IP MAN: THE AWAKENING – Review

Ip Man (Miu Tse), right, fights an adversary in IP MAN: THE AWAKENING. Courtesy of Well Go USA Entertainment

Ip Man is a historic Chinese martial arts master who inspired a nation in his era, and a raft of movies ever since. Most memorable for Western viewers would be the four films starring Donnie Yen from 2008-2019. Besides being an accomplished fighter and actor, Yen achieved the rare feat of making all four of these films excellent, without the usual sequel drop-off. Well, to be honest, the third had a bit of a quality dip, before rallying for number four, which was arguably the best of the quartet.

Even though the last of these was titled IP MAN: THE FINALE, that qualifier only applied to Yen, not his character. Apparently, the Marvel Universe isn’t the only place one can blow right past what sounds like a series-ending name. Did anyone really think AVENGERS: ENDGAME would be the end of a franchise? In this extension, a younger version of Yen (nice-guy good looks, projecting integrity and humility beyond his years), Miu Tse. He’s a worthy successor in both requirements for the character here in IP MAN: THE AWAKENING.

Reworking a premise that’s been oft-used since the Hong Kong chopsocky factories of the 1970s-1980s, Miu Tse as Ip Man plays a superb fighter, going to the big city for the first time, with no idea how much corruption he’d be facing. In this case, it seems to be set the 1930s, with some of the British occupiers rounding up young women for human trafficking on a major scale. They’re supported by cops on the take, and even natives more interested in a paycheck than in their fellow citizens. Ip Man is compelled to give all the baddies a beat-down, with losses and setbacks along the way for the sake of the women and for Chinese pride against the invaders.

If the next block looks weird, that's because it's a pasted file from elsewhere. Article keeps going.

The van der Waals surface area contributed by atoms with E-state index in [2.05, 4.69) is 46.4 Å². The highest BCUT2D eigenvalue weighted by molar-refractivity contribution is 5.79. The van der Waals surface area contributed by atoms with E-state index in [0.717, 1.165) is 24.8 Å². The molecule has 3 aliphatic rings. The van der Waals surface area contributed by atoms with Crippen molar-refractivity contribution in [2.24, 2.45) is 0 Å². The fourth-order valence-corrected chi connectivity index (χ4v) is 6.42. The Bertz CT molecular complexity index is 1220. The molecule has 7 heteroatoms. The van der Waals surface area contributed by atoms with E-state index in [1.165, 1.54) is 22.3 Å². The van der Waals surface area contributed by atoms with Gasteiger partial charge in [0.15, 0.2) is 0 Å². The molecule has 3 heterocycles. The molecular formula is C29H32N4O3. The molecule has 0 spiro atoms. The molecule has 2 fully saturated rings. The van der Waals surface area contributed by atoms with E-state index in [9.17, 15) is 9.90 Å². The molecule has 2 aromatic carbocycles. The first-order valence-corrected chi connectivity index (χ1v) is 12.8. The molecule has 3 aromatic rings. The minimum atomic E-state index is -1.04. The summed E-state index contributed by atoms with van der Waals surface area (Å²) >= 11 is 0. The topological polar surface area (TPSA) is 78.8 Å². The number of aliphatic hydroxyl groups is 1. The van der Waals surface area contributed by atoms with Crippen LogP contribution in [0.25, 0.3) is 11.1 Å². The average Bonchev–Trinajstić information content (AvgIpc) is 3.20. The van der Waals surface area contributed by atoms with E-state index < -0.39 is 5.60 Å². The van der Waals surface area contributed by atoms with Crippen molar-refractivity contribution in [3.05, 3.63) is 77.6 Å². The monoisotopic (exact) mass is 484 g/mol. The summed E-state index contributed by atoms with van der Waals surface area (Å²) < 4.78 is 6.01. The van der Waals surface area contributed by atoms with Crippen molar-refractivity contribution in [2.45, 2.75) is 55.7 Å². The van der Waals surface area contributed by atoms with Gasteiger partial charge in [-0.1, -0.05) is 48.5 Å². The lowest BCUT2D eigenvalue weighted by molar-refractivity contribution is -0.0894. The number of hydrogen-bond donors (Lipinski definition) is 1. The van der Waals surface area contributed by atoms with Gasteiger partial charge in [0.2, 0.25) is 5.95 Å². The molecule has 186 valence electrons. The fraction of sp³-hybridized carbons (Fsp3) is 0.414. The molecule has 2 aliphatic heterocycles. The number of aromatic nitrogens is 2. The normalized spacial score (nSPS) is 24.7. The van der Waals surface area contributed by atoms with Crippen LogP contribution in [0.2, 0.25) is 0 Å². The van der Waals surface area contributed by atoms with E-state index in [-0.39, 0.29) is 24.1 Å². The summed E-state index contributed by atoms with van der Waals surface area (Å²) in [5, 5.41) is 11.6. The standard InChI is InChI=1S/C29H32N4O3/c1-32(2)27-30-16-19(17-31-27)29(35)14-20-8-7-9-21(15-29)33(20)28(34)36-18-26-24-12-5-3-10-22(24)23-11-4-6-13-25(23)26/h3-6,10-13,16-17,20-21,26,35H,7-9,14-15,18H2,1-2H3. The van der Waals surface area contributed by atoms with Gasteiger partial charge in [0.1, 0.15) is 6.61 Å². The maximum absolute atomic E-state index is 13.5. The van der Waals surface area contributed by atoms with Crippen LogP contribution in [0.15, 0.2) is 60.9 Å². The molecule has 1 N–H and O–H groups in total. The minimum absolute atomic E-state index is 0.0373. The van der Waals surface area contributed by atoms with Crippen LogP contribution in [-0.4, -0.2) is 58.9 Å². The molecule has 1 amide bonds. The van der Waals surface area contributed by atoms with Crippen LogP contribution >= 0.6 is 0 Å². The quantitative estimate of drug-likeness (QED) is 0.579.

The script follows the formula, honoring the hero and tradition. Miu Tse should be a rising star with a bright future. One interesting novelty is the villains’ use of a uniquely British, largely forgotten, martial arts form called bartitsu, which combines elements of many disciplines from Western boxing to several Asian specialties, usually wielding a cane or other stick. It’s rarely been part of any films in the genre. Sherlock Holmes mentioned it in passing once. Colin Firth’s character in KINGSMAN: THE SECRET SERVICE deployed a variation, though not calling it by name. Portraying the epitome of the dignified gentry, his stick was, of course, an umbrella.

The film is very efficient, running only 80 minutes. If you find the early fight scenes hard to follow (camera too close, edits too choppy), don’t lose faith. The later ones deliver the action with all the visual and audio quality fans will expect. It’s almost as if the crew learned their craft on-the-job, ending with far more polish than they started. Overall, a worthy debut in a classic role.

IP MAN: THE AWAKENING, in Cantonese Chinese with English subtitles, is available for streaming starting May 20 on the Hi-Yah! streaming service.

RATING: 3 out of 4 stars

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